The 1968 masterpiece 2001: A Space Odyssey, directed by Stanley Kubrick, is a drama about technology and space exploration that many consider to be far ahead of its time. Though it was created several decades ago, its use of effects, scientific accuracy, and advanced cinematography make it appear more like a movie from after the early 2000s.

The film opens with a tribe of apes who are involved in a rivalry with another group. After being driven away from their territory, they later wake up to discover an alien machine has appeared in front of them. Subsequently, the animals learn how to use bones as weapons against their rivals, which seems to be a result of the machine’s mysterious appearance. Millions of years later, a group of astronauts discover what appears to be that same type of alien machine, or monolith, on the surface of the moon. The mission is top secret and though it is not explicitly stated in the beginning how this connects to the rest of the movie, it is presumed this has something to do with the later mission.

Eighteen months after this discovery, an American spacecraft takes off for Jupiter with a group of pilots and scientists on board. The spacecraft, Discovery One, is equipped with a hightech computer called the HAL 9000. This piece of equipment is the most interesting part about the overall vehicle, as this type of technology is newly developed and seemingly extraordinary.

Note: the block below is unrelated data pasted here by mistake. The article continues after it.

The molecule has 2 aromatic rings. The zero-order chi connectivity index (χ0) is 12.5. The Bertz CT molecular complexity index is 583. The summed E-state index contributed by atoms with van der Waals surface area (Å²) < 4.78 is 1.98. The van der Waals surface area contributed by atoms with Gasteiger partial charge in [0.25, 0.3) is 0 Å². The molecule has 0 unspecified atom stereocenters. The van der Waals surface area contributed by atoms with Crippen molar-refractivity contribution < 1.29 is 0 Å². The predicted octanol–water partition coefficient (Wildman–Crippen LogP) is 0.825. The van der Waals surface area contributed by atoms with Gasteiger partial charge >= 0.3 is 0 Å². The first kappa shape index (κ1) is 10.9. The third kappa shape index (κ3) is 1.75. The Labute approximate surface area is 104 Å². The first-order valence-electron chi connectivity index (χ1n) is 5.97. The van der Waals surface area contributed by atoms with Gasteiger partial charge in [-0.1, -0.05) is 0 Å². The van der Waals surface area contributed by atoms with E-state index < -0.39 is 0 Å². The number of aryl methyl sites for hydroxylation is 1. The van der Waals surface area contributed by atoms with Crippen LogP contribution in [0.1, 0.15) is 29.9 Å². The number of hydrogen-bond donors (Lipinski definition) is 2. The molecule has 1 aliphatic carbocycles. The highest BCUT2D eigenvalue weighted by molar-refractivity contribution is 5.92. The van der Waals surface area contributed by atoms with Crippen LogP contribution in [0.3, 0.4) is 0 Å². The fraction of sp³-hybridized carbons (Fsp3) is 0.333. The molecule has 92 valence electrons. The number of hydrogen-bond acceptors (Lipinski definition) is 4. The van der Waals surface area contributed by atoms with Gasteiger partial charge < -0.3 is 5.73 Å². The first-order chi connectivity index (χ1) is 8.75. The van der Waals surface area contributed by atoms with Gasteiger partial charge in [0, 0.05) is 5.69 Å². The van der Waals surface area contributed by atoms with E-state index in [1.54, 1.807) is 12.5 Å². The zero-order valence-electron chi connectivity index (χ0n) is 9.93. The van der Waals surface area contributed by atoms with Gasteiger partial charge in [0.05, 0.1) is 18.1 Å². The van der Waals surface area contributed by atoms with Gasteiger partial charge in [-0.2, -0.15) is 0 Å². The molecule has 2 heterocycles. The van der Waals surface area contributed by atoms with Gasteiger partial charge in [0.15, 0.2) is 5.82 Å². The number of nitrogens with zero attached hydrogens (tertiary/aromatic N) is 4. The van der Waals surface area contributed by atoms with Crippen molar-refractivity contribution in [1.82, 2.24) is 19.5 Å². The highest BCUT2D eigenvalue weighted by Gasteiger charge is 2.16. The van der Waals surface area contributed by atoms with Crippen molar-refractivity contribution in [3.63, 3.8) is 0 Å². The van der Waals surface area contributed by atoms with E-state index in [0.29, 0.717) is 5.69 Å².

Supposedly, this computer does not have the ability to produce a false statement by its own doing, only by human error. Not only does it seem to work perfectly, it also has a human personality and the ability to communicate with others. The main characters Dr. Bowman and Dr. Poole, portrayed by actors Kier Dullea and Gary Lockwood, are the first to notice that there may be flaws in the machine.

When HAL makes a mistake, it blames it on human error, since they are meant to believe it is incapable of messing up. However, the two scientists grow skeptical of the computer and its ability to provide them with accurate information. When they attempt to discuss their concerns in private, HAL reads their lips, ruining their secret communication. When their suspicions start to threaten the HAL 9000, its human qualities shine through more than ever as we see it defend its life.

A cautionary tale of sorts, 2001: A Space Odyssey warns about the dangers of putting too much trust in machines while showing the story of a space adventure that was well ahead of its time. Created when technology was still in its early days, this movie shows a unique perspective of what could happen if we let computers have too much power over us.

The film tackles a lot of different themes, like the questions of our own existence and mortality, the aforementioned debate of technology, and evolution, to name a few. Even decades after its release, it is still wellreceived by viewers as a well-made film that forces its audience to think about things in a new way.